Sini Saarimaa 

  1. Adult Stem Cell Group & Neuro Group
  2.  I am a master’s student working on a 3D coculture model, which can be used to study interactions between cortical neurons and adipose stem cells.
  3. My main focus on the media team is to produce science-related content for TikTok.
  4.  My favorite thing about my project is seeing how neurons grow processes and how adipose tissue differentiates on a chip.
  5. Inside the human body, the adipose tissue and cortical neurons do not have direct contact. However, it is known that cortical neurons affect adipose tissue with some mechanisms, so with working 3D coculture models, it is possible to study these interactions further. 

Harini Wickramaarachchige  

  1. Adult Stem Cell Group (Tampere University), Biophysics of Bone and Cartilage research group (University of eastern Finland). 
  2. I am a Doctoral researcher working on the adaptation of Near Infrared Spectroscopy for In Situ monitoring and optimisation of tissue Engineered cartilage tissue. 
  3. I am a part of the CoEBoC social media team. My task is to create videos for our Instagram and TikTok pages that show what we do in the lab to people who aren’t familiar with our work, and I also want to add some humor to make them enjoyable. 
  4. My favorite task is imaging the 3D constructs I prepare. Taking care of the cells and preparing tissue constructs is a delicate process that should be done with a lot of care, attention and commitment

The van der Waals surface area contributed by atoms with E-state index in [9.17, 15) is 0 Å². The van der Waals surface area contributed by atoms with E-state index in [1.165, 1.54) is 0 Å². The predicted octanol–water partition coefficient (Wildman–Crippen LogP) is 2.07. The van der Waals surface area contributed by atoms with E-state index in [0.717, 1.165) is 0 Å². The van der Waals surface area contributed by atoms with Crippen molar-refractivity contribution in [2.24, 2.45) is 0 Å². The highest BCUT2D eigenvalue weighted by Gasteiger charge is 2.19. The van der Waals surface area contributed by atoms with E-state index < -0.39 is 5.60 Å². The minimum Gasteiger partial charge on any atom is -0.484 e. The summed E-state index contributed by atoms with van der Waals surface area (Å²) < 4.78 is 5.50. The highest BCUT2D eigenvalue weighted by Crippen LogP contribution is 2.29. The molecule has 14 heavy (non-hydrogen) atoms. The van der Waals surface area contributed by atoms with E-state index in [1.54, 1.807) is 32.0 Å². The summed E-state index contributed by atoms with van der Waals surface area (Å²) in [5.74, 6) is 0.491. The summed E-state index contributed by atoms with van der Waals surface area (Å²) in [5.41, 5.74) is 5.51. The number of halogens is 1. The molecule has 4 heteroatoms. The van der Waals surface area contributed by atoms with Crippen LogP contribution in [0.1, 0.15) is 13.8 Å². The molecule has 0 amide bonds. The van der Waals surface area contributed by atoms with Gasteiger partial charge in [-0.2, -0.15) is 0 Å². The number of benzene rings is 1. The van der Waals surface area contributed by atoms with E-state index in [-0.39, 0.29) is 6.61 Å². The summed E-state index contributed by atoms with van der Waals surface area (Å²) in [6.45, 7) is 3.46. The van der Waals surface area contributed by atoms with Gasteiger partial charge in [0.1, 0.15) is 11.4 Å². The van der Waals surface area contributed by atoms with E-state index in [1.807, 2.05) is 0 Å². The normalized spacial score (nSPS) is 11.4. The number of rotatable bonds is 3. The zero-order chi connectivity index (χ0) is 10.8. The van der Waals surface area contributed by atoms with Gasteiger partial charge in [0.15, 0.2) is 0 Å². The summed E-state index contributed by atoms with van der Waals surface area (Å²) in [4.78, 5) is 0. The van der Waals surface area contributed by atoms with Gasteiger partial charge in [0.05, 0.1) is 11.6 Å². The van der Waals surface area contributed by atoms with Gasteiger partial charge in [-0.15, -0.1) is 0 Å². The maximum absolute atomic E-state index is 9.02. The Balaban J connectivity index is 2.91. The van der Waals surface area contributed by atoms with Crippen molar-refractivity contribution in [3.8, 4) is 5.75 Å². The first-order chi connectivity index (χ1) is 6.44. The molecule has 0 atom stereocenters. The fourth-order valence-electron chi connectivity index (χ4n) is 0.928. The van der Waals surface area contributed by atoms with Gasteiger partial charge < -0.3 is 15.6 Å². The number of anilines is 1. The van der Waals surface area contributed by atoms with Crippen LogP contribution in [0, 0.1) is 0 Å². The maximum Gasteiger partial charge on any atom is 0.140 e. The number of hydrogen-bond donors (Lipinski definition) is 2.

Oskari Kulta 

  1. NeuroGroup 
  2. MSc. in Cell Technology and soon starting my PhD in neuroscience. Also, an MSc. student in health informatics. 
  3. Scientific news pieces, interviews, public speaking 
  4. Understanding the functionality of neuronal cells and their interactions with each other and other tissues! 
  5. BoC / OoCs are a fascinating technology that allows constantly more and more accurate modeling of human physiology both in health and disease. They open exciting and important possibilities to better everybody’s health! 

Karim Ameziane 

  1. Micro- and Nanosystems Research Group. 
  2. I am currently working on my master’s thesis. My work focuses on hypoxia and its implementation in a perfusion chip. 
  3. My main task is to create graphical elements for various purposes.  
  4. It is rewarding to come up with new solutions that end up working. 
  5. Your cells thrive under different oxygen levels in different tissues. Our chips make it possible to reflect this in cell studies by accurately tuning oxygen on a micro-level.  

Johanna Laakkonen 

  1. Adult stem cell group
  2. Ph.D. student working on patient-derived iPSC-BBB model in context of neuroinflammation
  3. Interviewing people and writing stories with others
  4. Working together with others, as it enables both learning and teaching
  5. The amount of work each Ooc/BoC model development takes is huge, and it also takes a lot of time. The amount of research work that precedes the OoC/BoC field is even greater, and should be appreciated when applying that knowledge to our field.